Halloween snow showers are in the offing as a vigorous upper disturbance sweeps into the Chicago area Tuesday. That’s not something which happens all that often. In fact, since 1884, snow Tuesday would mark only the 8th time snowflakes have fallen on a Halloween. If snow sticks—even modestly—it would make only the 2nd time since over the city’s 138 year official snow record—that a Halloween has managed snow which sticks, even if only briefly. A 3.4″ snowfall on Halloween, 2019 is the heaviest snow which has occurred on Oct 31st here in Chicago.

The anticipated snowflakes Tuesday would dovetail nicely with Chicago snow climatology (i.e. historic snow occurrence here). The average date of the first snowflakes annually in Chicago is on or about October 31st—-which is tomorrow’s date.

The meteorological set up Tuesday is an interesting one and coincides with the onset of the chilliest temps of fall and the coolest spell of weather in Chicago of the past 6 months. Monday morning’s official 33-deg low at O’Hare is the coldest morning low temp since a 31-deg minimum on April 26th.

Tuesday’s snowmaker is the product of a vigorous upper wave sweeping into the area amid an especially steep vertical temp drop through the atmosphere. When temps drop rapidly with height, air is encouraged to rise. Add the “heat” given off by still warm lake waters (they currently average 56-deg across southern Lake Michigan), and the buoyancy of the air which will result could generate t-storms out over Lake Michigan and even waterspouts there. Steering winds would keep the waterspouts off the Illinois shoreline but might encourage any which form to drift toward the Michigan or possibly Indiana shorelines. Projected winds would also favor the formation of lake effect rain and snow squalls (the term “squalls” speaks to the gusty winds with those lake effect showers). Those rain and or snow showers could blow into sections of northwest Indiana later Tuesday and Tuesday night.


While the ground is warm, bursts of snowfall could be significant enough to produce the season’s first sticking snow at least temporarily (since it would ultimately melt given the warmth of the ground) on SOME colder outdoor surfaces—grassy surfaces come to mind as the most likely for any accumulation. There’s no guarantee that will happen—but if any snow bursts which occur produce vigorous rates of snowfall, that can overcome the rate of snowmelt once the snow hits the warm ground—at least for a time.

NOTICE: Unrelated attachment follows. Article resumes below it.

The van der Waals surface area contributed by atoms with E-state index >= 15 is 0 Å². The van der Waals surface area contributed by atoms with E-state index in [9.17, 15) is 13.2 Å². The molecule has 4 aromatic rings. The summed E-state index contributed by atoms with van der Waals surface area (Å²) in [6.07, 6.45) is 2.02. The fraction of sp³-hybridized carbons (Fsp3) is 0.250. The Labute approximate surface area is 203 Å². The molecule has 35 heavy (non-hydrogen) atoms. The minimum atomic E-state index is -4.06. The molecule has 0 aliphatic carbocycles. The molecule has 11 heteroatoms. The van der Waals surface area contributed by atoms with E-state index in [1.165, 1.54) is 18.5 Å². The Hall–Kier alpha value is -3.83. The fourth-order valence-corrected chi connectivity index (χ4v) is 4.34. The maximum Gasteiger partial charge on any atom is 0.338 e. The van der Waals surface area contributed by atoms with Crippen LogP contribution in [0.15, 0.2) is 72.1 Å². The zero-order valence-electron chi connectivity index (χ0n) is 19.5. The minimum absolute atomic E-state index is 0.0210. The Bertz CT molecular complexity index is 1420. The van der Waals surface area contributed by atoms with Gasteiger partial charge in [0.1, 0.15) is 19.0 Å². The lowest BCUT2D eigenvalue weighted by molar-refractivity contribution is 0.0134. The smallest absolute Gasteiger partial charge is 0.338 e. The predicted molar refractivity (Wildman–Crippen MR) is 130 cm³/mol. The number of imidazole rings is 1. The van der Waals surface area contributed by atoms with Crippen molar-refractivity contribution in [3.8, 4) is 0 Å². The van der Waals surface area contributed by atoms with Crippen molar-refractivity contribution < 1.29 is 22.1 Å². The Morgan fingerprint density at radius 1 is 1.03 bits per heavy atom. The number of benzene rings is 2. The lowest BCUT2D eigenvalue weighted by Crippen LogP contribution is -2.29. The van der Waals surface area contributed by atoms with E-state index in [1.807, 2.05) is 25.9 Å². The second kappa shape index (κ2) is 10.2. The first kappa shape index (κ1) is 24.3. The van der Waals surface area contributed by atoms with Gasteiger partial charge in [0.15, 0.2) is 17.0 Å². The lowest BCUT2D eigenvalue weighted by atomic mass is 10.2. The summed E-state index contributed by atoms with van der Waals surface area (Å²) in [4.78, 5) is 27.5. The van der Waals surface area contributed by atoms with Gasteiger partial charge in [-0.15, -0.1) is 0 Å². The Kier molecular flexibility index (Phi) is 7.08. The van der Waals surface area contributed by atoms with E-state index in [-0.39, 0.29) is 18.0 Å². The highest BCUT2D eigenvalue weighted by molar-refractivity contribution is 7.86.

The concern here isn’t huge accumulations—though THE FIRST STICKING SNOW of the season is always an eye-catcher. More significant may be the potential for brief periods of visibility reduction in the bursts of snowfall.

SNOW’S ON THE WAY HALLOWEEN: Then snow’s arrival is right on the money in terms of Chicago climatology. Historically, the first flakes have flown on or about October 31st over the years. Modeling suggests there may even be enough to stick on colder outdoor surfaces. It wouldn’t last long given the environment in which its falling, and any accumulation would likely be limited to colder outdoor surfaces–like grass.


Also of note—and a jarring change from the 83-deg high temp recorded on Tuesday a week ago—will be quite noticeable to all in the Chicago area Tuesday. Halloween day’s predicted high temp of just 40-deg mean temps will come in 43-deg colder than a week ago and well below the normal October 31st high of 56-degrees. Plus, gusty winds as high as 40 mph at times by afternoon mean daytime wind chills will hold in the 20s. So, in effect, tomorrow is to feel nearly 60-degrees colder than the 80s experienced last Tuesday.
A high of 40-deg tomorrow (Halloween) would make this one of the three chilliest Chicago Halloweens since 2000—and one of the 11 coldest Halloweens of the past 153 years.
BEYOND TUESDAY’S CHILL—temps rebound to the 50s Thursday and Friday and to 60 Saturday. Chances for additional precipitation this work week remain nil. The coming weekend may see the next precipitation. A far wetter weather system appears in the offing early next week. Both of these systems look likely to be rain producers.

National Snowfall Analysis: Accumulation from September 30 to October 30, 2023

CHECK OUT THE SNOW COVER IN THE COUNTRY–which sits atop 17.9% of the Lower 48 Monday morning. That’s a 942% in crease in area covered by snow in just the past two weeks.

Snowfall Season-To-Date-Winter 2023-24


Hurricane Otis’ unpredicted, explosive development from a 70 mph tropical storm to a TOP-TIER 165 mph CAT 5 hurricane prior in the 12 hours prior to its 1:25am CDT landfall in Acapulco, Mexico last Wednesday (October 25th), is the subject of much discussion in meteorological circles. Otis was the most powerful hurricane to strike the west Mexican coast.
The NASA animation you see here is satellite derived view of Otis’s rains and structure the day before landfall (last Tuesday) off the Mexican coast, 175 miles south/southeast of Acapulco as it drifted slowly northward over 31-deg C (88-deg F) Pacific waters.
READ THE FULL NASA RELEASE HERE: https://svs.gsfc.nasa.gov/5181


The widely respected Associated Press science writer Seth Borenstein posted the following story last Thursday on Hurricane Otis’ surprise intensification prior to roaring ashore last Wednesday: https://apnews.com/article/otis-mexico-acapulco-hurricane-warming-oceans-pacific-18a5160b0d90caf693b41273647bd076?fbclid=IwAR3zR8sR8o42Efos6-HVjvwWJKdYtn3YqLnQI0DJnWcUjKh6BWUAsK_xZmY